d πάντων των κατα την οικεμένην Ιεδαίων, και σεξομα
ενων τον Θεόν. Ant. 1. 14. vii. 2.
eΟἱ δε Ιεδαίοι παρώτρυναν τας σεδομενας γυναίκας, και τας ευσχήμονας, και τες πρώτες της πόλεως.
f The Rabbinical accounts of initiating proselytes may be seen in Reland. Antiq. Hebr. P. II. cap. 7. p. 246. and Moses Maimon. Tract. de Proselytis. cap. 1. p. 113, 114, ex. ed. H. Prid. Oxon. 1679.
ordinance and therefore he was called the Baptist. O BaTTins Matt. iii. 1. and in many other places. Nor am I singular in this opinion.
Josephus, who makes so long a story about circumcising Izates, does not say, that Helena, his mother, was initiated by an external rite: though she likewiee embraced the Jewish religion. The worshipping women, above-mentioned, whom Grotius calls proselytes, were unquestionably reckoned to be of the Jewish religion. Josephus, speaking of affairs in the year of Christ sixty-six, says, The men of Damascus formed a design to make away with all the Jews of that
place. But they concealed their design from their wives, who, excepting a few only, were all devoted to the Jewish religion.'
Acts xvi. 13, 14. At Philippi in Macedonia. "And on the sabbath we went out of the city by a river side, where prayer was wont to be made [or, where an oratory was appointed to be,] and we sat down, and spake unto the women, which resorted thither. And a certain woman, named Lydia, a seller of purple, of the city of Thyatira, which worshipped God, heard us." σεβόμενη του Θεσ.
Acts xvii. 1-4. "And they came to Thessalonica, where was a synagogue of the Jews. And Paul, as his manner was, went in unto them. And three sabbath days [successively] reasoned with them out of the scriptures. And some of them," that is, of the Jews, who were so by birth, or Israelites, "believed, and consorted with Paul and Silas: and of the devout [worshipping] Greeks, a great multitude, and of the chief women not a few." Tov Te σeboμεvwV EXÀNYWV TOÂU πλήθος.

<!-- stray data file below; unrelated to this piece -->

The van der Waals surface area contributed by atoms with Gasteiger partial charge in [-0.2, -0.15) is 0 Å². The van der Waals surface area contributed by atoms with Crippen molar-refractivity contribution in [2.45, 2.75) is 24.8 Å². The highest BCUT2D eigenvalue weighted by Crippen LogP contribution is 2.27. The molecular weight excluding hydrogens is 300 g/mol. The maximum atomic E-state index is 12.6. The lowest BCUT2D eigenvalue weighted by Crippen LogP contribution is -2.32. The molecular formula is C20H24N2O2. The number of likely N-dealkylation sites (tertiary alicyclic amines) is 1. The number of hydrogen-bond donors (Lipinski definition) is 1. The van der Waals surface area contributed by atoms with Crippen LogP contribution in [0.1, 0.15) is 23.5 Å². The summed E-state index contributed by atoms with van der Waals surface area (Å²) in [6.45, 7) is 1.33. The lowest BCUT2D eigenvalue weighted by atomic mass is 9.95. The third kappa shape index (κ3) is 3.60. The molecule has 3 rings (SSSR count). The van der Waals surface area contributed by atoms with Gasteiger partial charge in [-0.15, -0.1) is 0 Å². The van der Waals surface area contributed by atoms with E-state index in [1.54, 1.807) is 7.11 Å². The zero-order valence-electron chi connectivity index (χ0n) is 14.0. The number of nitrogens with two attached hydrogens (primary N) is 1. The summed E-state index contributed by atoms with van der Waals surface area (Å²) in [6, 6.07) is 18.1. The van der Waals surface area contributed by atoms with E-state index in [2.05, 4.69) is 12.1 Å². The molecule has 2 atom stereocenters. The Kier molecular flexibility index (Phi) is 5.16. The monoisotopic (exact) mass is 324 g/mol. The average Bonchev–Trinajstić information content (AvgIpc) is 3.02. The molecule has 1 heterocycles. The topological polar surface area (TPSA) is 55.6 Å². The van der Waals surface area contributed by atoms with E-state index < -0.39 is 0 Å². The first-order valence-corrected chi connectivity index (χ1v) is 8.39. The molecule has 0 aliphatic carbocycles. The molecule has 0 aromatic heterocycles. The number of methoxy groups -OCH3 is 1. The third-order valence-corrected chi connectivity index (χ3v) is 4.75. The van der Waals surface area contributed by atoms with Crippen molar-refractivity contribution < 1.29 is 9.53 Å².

These worshipping Greeks must have been proselytes: for they frequented the synagogue, and were admitted there without scruple. They were among the ordinary stated attendants on the worship there.
It is true, when at Antioch, in Pisidia, it is said, Acts xiii. 42, 44. "And when the Jews were gone out of the synagogue, the Gentiles besought, that these words might be preached unto them the next sabbath. And the next sabbath day came almost the whole city to hear the
word of God."
But this was an extraordinary case. And under" almost the whole city" must be comprehended many heathens and idolaters of the place. And from this very context it appears, that none besides Jews and proselytes frequented the synagogue. For it is here said, "When the Jews were gone out the Gentiles besought that these words might be preached to them." Therefore they were not present at St. Paul's first discourse. It was owing to some general rumour only, that their curiosity had been raised.
St. Luke, in the place just cited from Acts xvii. at the beginning, does not mention St. Paul's preaching at Thessalonica to any besides Jews and worshipping Greeks. Nevertheless the apostle, in his first epistle to the Thessalonians, ch. i. 9. writes to them as "having turned to God from idols, to serve the living God." St. Paul therefore, whilst at Thessalonica, either between the sabbaths above-mentioned or afterwards, must have preached to and converted a considerable number of Gentiles. And there seems good reason to think, that the apostle and his fellow-labourers stayed longer at Thessalonica than three weeks. For whilst he was there, the Philippians "sent once and again to his necessity," Philip. iv. 16. He also reminds the Thessalonians, that whilst he was with them, he and his companions "laboured night and day, that they might not be chargeable to any of them."
Acts xvii. 17. At Athens. "Therefore disputed he in the synagogue with the Jews, and with the devout persons, and in the market daily with them that met him.' Διελέγετο μεν &ν εν τῇ συναγωγή τοις Ιεδαίοις, και τοις σεβόμενοις. It should have been rendered, with the Jews, and the worshippers, agreeably to the Latin Vulgate, here, and elsewhere, et colentibus, not religiosis, as in Beza.
These were proselytes: for they frequented the synagogue equally with the Jews and Paul applied himself equally to them. This, as we learned from the passage of Josephus before quoted,
a Antiq. 1. 20. cap. ii.
Tas σecoueras yuvaixas, mulieres religiosas." Proselytas. Nam erant et proselyti in eâ urbe, ut audivimus supra, ver. 43. Grot. in loc.